Those of you who know me have heard me talk about my Uncle Leon as a model for a life well-lived. He died this past week, at age 95+. I will be attending his funeral on the day this blog publishes. It seemed fitting to write this tribute to him on this day.
Balaji Krishnamurthy, one of my favorite Vistage speakers, talks about L3, Leadership, Leverage and Legacy. For me, Uncle Lee accomplished all three.
He was an entrepreneur who, in his early twenties, founded the nation’s first convention exhibition business, Mannecraft Exhibition Services. In the beginning he worked with department stores to “exhibit” their store windows. Soon thereafter Mannecraft was setting up conventions across the country. When the company was acquired by a public company in the early 80’s, he agreed to retire at age 65.
Retirement for Leon was investing in young entrepreneurs, providing financing and wisdom to grow their companies. He worked on-site, hands on, with these companies. At the same time, he was fully engaged with his philanthropic efforts.
He was a leader in the Miami Beach chamber of commerce and Kiwanis and was recognized multiple times by both organizations as “Man of the Year”. When it was time to renovate the Miami Beach Convention Center, Leon led the multi-year project – pro-bono.
Leon always said he had only one regret, that he was not able to attend college. His parents could only afford to send one of their three children and his older brother, because he was older, got the opportunity. So… he started a scholarship fund to sponsor young people wanting a college education without the funds to go.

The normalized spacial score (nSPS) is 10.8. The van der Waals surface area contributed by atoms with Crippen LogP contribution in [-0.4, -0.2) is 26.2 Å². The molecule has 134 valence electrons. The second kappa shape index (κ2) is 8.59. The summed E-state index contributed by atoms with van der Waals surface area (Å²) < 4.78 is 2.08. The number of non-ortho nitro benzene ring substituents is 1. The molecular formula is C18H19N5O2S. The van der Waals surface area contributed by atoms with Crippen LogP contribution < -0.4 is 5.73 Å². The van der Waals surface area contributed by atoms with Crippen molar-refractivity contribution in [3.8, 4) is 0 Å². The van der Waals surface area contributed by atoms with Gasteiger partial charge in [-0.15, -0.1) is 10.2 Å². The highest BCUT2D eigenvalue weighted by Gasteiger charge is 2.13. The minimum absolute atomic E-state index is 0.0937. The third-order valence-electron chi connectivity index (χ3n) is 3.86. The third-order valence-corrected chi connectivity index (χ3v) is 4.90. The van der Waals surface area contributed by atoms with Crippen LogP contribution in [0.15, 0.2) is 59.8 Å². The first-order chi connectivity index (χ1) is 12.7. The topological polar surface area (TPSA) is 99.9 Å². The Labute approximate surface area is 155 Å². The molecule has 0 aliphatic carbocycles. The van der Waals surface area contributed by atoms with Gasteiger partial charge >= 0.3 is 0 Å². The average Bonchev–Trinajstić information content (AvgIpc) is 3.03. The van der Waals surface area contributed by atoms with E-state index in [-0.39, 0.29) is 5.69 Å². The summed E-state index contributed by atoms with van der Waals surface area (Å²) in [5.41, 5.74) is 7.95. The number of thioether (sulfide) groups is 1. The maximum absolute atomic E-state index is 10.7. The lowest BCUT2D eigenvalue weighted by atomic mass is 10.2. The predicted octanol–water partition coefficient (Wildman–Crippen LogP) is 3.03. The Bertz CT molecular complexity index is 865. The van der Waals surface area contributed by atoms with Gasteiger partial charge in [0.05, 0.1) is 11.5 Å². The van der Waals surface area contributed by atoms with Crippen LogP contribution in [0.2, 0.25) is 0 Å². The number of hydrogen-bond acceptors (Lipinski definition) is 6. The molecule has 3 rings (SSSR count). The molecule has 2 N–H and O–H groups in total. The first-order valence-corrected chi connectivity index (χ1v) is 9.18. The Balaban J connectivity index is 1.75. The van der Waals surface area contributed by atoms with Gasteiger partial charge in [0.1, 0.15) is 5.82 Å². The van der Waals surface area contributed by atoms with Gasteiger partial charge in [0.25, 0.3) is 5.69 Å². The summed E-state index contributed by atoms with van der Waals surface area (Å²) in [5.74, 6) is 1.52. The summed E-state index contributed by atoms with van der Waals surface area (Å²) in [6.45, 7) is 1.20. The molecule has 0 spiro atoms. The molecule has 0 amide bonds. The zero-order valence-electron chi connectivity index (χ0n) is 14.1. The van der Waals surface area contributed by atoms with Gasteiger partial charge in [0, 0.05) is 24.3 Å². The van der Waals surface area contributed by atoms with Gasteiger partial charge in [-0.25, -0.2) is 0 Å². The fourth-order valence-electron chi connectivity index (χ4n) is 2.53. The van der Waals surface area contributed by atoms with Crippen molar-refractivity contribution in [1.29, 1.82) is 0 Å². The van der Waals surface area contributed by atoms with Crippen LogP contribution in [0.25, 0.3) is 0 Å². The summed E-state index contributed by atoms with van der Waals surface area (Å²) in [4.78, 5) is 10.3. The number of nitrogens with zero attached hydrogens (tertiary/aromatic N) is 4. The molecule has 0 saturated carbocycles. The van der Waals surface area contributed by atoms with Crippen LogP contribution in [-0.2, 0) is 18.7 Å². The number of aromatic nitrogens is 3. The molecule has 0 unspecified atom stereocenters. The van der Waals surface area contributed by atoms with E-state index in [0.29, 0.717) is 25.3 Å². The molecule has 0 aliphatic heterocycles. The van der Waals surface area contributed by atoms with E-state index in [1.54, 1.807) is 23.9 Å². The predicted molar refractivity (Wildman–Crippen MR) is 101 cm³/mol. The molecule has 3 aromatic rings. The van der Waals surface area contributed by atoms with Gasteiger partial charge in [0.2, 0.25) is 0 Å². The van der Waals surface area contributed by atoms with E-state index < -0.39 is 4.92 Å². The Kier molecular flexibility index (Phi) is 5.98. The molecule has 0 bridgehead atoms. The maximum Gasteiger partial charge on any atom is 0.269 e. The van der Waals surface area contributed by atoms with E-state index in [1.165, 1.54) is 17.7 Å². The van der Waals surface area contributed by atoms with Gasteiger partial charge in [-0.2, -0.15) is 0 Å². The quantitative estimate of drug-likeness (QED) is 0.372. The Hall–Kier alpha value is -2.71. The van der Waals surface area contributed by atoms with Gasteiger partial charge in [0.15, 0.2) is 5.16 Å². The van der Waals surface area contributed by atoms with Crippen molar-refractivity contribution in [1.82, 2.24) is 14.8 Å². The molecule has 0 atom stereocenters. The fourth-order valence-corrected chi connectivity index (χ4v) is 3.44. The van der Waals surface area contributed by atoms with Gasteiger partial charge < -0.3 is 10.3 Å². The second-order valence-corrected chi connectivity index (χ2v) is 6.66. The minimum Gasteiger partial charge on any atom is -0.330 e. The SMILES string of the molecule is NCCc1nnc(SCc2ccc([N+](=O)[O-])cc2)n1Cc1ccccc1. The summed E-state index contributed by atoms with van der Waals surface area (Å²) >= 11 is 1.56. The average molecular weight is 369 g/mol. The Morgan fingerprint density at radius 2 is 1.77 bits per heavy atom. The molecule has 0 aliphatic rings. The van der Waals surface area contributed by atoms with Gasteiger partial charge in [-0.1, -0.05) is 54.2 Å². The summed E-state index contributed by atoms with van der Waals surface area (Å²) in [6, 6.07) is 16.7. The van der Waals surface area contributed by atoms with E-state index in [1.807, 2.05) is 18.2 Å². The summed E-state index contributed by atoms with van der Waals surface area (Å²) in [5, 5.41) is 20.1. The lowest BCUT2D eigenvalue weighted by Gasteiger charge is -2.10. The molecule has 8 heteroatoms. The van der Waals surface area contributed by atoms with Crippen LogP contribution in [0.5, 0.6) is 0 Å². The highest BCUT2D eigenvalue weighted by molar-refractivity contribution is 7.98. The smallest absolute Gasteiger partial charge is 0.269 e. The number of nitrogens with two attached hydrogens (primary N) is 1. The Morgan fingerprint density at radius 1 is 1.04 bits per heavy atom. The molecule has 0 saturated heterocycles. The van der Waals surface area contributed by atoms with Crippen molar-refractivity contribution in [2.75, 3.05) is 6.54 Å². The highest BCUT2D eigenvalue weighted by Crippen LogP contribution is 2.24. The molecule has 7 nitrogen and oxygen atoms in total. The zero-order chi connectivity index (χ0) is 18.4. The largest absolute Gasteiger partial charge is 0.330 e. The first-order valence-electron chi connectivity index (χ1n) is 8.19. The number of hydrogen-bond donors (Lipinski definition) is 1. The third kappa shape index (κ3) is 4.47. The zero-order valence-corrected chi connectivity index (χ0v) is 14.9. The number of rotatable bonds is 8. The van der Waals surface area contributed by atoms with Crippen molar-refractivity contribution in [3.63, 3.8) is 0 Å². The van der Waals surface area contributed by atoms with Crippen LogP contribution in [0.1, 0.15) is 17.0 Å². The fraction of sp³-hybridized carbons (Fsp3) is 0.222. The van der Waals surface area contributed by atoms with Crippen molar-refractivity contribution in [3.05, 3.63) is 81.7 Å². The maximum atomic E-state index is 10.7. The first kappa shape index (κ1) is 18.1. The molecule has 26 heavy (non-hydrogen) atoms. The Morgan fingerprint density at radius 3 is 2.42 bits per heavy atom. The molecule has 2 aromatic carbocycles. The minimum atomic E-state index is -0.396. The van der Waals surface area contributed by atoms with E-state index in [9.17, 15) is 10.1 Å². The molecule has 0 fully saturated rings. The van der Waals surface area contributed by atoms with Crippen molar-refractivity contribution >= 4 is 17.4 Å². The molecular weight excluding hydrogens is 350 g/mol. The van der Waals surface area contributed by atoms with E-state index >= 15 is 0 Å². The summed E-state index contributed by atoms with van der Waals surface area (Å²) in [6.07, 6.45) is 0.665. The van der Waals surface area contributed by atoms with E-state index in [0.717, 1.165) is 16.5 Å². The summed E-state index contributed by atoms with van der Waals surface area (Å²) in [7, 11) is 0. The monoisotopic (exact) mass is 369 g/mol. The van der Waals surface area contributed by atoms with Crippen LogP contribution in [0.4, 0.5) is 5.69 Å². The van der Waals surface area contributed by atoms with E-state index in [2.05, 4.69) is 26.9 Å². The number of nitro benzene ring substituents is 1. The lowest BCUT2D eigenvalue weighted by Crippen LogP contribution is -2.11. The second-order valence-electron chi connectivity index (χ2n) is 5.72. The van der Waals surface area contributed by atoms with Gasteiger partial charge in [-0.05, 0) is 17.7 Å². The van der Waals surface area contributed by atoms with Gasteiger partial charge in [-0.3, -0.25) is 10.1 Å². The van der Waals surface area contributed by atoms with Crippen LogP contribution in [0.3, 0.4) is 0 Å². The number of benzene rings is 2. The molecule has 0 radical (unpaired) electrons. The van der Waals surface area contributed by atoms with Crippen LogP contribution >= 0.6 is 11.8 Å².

As a child, Uncle Lee was always on my side; and as an adult he has been the person I most want to emulate. While he was always there for advice if I asked, what I learned from him was more from what he did, than from what he said.
A few years ago my cousin and I were talking about Uncle Lee and she asked me, “what do you think you have learned from him?” As I reflected on her question, I created this list of seven “Leonism’s”. He made each of these seem easy and yet for me they are aspirational words.
7. Accept what you cannot do and do all of what you can.
6. Stay active, physically and mentally.
5. Make new friends all the time.
4. Move on – learn from mistakes.
3. Live in the present.
2. Forgive – yourself & other.
And, #1, Make the people around you feel special.
Uncle Lee was loved and admired by his family and everyone who was fortunate enough to know him. When he turned 95, over 100 people, of all ages, showed up to celebrate the man who, as my aunt said so well, “was someone people didn’t just want to know, they wanted to be”.
I will miss him and his legacy will continue to inspire.